Daniel Terdiman, writing for the Sydney Morning Herald, disses blogs. A few choice lines:
Everyone seems to be writing a web log these days, and those without day jobs have a decided advantage.
It seems that blogs are still new enough that scepticism about their authenticity has not yet set in.
But even experienced readers let their guard down when they follow a trusted friend's referral, he says. If a friend passed you the web address, "then you definitely think it's true", Rubel says, "because you're talking about word of mouth".
Blogs are also often taken seriously these days because of their status as the platform for a new kind of journalism, and the way that many of them imitate the format of news sites.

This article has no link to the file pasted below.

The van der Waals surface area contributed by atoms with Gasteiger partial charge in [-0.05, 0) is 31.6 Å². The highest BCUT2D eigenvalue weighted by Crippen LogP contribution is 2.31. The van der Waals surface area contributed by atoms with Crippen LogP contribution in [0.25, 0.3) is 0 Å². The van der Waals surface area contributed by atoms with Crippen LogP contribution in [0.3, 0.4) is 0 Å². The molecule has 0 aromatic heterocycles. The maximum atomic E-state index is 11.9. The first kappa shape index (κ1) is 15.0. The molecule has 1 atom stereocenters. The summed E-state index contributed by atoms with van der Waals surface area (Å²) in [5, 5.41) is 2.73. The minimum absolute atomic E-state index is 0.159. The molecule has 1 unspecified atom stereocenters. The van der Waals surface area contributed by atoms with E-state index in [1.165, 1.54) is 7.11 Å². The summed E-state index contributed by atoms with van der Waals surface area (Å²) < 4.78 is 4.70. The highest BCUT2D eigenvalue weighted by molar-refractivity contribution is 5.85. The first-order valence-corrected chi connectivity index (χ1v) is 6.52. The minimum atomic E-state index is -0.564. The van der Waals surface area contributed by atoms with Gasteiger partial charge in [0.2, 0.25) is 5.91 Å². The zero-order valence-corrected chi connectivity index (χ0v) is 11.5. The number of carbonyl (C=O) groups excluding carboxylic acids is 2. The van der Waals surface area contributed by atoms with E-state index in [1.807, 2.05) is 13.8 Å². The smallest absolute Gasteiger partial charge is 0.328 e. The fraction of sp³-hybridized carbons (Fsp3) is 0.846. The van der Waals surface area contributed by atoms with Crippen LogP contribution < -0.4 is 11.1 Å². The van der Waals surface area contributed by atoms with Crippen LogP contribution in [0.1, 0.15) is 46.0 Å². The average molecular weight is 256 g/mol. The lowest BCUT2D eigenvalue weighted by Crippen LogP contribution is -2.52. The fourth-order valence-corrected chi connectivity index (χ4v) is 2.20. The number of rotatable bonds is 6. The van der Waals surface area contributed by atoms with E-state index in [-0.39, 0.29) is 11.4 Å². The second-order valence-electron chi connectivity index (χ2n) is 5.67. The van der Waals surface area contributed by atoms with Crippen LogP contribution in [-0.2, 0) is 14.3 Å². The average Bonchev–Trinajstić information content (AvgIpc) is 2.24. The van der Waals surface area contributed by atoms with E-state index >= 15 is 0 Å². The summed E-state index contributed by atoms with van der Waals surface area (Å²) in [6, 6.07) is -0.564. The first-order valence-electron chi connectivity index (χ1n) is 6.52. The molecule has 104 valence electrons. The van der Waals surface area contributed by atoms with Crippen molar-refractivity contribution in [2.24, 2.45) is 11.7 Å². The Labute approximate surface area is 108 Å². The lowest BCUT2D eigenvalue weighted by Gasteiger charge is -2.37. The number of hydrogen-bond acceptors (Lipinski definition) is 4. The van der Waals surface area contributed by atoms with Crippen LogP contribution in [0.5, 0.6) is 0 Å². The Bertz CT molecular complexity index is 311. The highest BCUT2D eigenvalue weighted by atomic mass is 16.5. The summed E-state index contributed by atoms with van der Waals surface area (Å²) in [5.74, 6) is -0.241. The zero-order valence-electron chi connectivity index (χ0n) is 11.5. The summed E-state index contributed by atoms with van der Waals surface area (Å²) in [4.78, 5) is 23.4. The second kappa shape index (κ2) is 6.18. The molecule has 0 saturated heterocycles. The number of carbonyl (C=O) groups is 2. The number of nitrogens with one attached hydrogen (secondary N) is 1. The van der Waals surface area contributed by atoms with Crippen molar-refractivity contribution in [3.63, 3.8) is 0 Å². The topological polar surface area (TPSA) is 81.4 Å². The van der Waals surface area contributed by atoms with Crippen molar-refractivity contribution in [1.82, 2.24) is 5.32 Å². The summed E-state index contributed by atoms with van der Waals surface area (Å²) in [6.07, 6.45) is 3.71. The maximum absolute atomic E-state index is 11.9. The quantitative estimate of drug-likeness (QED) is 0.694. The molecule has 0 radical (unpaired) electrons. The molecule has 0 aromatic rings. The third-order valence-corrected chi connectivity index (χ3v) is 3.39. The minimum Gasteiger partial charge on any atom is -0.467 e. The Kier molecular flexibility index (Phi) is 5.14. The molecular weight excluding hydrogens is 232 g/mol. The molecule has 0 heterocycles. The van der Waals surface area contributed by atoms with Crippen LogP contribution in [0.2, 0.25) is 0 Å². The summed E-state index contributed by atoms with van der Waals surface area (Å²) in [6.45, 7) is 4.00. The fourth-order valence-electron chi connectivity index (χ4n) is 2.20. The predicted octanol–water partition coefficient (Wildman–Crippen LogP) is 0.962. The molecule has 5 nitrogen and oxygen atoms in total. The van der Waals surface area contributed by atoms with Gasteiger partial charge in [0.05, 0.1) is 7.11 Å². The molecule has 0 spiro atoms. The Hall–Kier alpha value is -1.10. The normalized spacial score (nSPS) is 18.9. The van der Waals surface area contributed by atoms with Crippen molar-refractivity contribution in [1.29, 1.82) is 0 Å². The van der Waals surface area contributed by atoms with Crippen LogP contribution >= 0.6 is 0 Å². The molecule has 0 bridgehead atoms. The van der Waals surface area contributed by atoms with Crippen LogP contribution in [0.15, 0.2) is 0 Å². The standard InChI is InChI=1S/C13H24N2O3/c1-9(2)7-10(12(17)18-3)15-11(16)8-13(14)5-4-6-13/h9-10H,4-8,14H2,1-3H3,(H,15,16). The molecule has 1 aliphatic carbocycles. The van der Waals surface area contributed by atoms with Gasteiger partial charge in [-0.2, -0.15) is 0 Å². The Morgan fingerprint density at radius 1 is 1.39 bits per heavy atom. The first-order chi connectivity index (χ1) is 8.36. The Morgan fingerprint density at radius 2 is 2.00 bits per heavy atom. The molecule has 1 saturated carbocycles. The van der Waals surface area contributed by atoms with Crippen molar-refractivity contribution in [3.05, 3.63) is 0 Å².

But a well-designed look and feel do not prove that a site is what it claims to be, Rubel says. "If you think about it," he says, "there are sites that are blogs that look like professional news outlets that you would never know that they're written by amateurs."
One reason that many people put faith in such blogs may be a desire to escape a mundane daily existence.
The only blog actually mentioned by Terdiman is Bill Clinton's Daily Diary -- an obvious hoax. No mention of InstaPundit (whose blog is so untrustworthy that was hired to write for MSNBC), of Andrew Sullivan (who has been in Big Media his entire professional life), or of the fact that many Big Media outlets now have their own in-house blogs.
If blogs are so bad, then why did Terdiman do nothing but take cheap shots at them?